NEW YORK — The German cardinal who has been called the “pope’s theologian” said fresh Vatican criticism of American nuns was typical of the “narrower” view that officials of the Roman Curia tend to take, and he said U.S. Catholics shouldn’t be overly concerned.
“I also am considered suspect!” Cardinal Walter Kasper said with a laugh during an appearance on Monday (May 5) at Fordham University. “I cannot help them,” he added, referring to his critics in Rome.
The 81-year-old Kasper, who served as the Vatican’s chief ecumenical officer under Popes John Paul II and Benedict XVI, is seen as a close ally of Pope Francis. When Francis summoned bishops for a two-day summit on family issues in February, he tapped Kasper to give an opening address to lay the groundwork.
In many ways, Kasper may better reflect Francis’ outlook than the crackdown on U.S. nuns launched by the Vatican’s doctrinal office. Just as Francis has downplayed the focus on rule-following and hot-button issues in an effort to widen the church’s appeal, Kasper has pushed the importance of pastoral flexibility and realism in walking with Catholics throughout their imperfect lives.
Kasper is in the U.S. to discuss his book, “Mercy: The Essence of the Gospel and the Key to Christian Life.” It includes a blurb from Pope Francis, who has made mercy a cornerstone of his ministry since he was elected last year.
On Monday, Kasper told the audience that after Francis praised him by name just days after his election, “an old cardinal came to him and said, ‘Holy Father, you cannot do this! There are heresies in this book!’ ”
As Francis recounted the story to Kasper, he said, the pope smiled and added: “This enters in one ear and goes out the other.”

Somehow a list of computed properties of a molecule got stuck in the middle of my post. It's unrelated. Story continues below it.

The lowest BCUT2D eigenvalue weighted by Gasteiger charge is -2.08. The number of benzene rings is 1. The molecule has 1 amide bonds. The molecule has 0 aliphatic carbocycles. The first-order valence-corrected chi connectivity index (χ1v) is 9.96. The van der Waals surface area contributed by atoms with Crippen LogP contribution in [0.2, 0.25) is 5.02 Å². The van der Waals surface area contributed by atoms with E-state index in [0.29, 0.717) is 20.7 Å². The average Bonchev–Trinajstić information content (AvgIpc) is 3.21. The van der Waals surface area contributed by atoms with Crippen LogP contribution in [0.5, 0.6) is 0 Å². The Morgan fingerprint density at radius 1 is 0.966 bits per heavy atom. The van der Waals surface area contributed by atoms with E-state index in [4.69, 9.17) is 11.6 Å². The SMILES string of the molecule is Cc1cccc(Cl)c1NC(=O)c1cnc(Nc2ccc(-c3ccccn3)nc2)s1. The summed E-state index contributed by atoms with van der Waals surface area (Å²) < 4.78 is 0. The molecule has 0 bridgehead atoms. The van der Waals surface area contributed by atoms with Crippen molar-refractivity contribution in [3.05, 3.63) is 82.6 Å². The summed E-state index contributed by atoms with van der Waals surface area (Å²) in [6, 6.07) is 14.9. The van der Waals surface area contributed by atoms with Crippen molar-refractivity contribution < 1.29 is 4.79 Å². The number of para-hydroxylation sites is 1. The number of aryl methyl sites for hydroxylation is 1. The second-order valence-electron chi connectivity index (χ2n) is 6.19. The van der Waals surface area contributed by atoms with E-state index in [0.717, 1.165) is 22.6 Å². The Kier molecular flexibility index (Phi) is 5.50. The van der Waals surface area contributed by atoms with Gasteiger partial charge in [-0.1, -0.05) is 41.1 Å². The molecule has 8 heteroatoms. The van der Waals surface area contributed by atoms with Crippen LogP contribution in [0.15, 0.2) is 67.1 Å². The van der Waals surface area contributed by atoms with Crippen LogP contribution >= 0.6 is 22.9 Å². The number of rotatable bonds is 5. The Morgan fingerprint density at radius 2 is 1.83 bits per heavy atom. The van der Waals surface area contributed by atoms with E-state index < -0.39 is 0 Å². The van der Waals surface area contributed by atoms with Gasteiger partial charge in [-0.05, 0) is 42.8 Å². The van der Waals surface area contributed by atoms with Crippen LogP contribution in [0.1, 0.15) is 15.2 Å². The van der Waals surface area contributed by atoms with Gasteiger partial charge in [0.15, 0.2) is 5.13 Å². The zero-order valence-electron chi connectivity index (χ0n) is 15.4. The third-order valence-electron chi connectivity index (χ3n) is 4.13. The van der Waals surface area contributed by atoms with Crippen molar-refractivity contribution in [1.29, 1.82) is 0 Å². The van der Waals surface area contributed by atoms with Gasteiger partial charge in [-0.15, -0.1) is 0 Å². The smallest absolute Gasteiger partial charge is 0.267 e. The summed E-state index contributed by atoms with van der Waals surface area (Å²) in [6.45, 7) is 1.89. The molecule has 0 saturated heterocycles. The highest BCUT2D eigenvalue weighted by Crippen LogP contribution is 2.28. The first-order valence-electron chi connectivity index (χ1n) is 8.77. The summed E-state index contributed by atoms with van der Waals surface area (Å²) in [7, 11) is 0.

It was Kasper’s way of providing context to the news that the Vatican’s doctrinal czar, Cardinal Gerhard Mueller, had sharply criticized leaders of more than 40,000 American nuns for disobedience to Rome and for “fundamental errors” in their beliefs.
Mueller’s Congregation for the Doctrine of the Faith has been trying to rein in the American sisters for two years. Talks were believed to be going well, especially after the election of Francis. But Mueller’s criticisms and stark warning that the nuns must heed his demands seemed like a major setback to those hopes.
Kasper said that he hoped that the confrontation between the Vatican and the Leadership Conference for Women Religious would be overcome.
“If you have a problem with the leadership of the women’s orders, then you have to have a discussion with them, you have to dialogue with them, an exchange of ideas,” he said. “Perhaps they have to change something. Perhaps also the Congregation (for the Doctrine of the Faith) has a little bit to change its mind. That’s the normal way of doing things in the church. I am for dialogue. Dialogue presupposes different positions. The church is not a monolithic unity.”
“We should be in communion,” he continued, “which also means in dialogue with each other. I hope all this controversy will end in a good, peaceful and meaningful dialogue.”
At Fordham, Kasper also praised an American feminist theologian, Sister Elizabeth Johnson, who is scheduled to be honored by the U.S. sisters and whom Mueller singled out for criticism.
Mueller had ripped the LCWR for deciding to honor Johnson without seeking Rome’s approval. Johnson, a renowned theologian who teaches at Fordham, was rebuked by the U.S. bishops’ doctrinal committee in 2011 for arguments she made in her popular book, “Quest for the Living God.”
Asked about Johnson and another feminist theologian, Elisabeth Schussler Fiorenza, whose views have also been disputed by the hierarchy, Kasper said that he has known them both for years and added: “I esteem them both.”
Kasper — often a sparring partner with his fellow German theologian, Cardinal Joseph Ratzinger, who later became Benedict XVI — said that critiques are part of academic discourse but said that the CDF sometimes “sees some things a little bit narrower.”
He said that the criticism of Johnson “is not a tragedy and we will overcome,” and he noted that St. Thomas Aquinas, the medieval theologian now considered one of the greatest minds in the church, was condemned by his bishop and lived under a shadow for years.
“So she is in good company!” Kasper said of Johnson.
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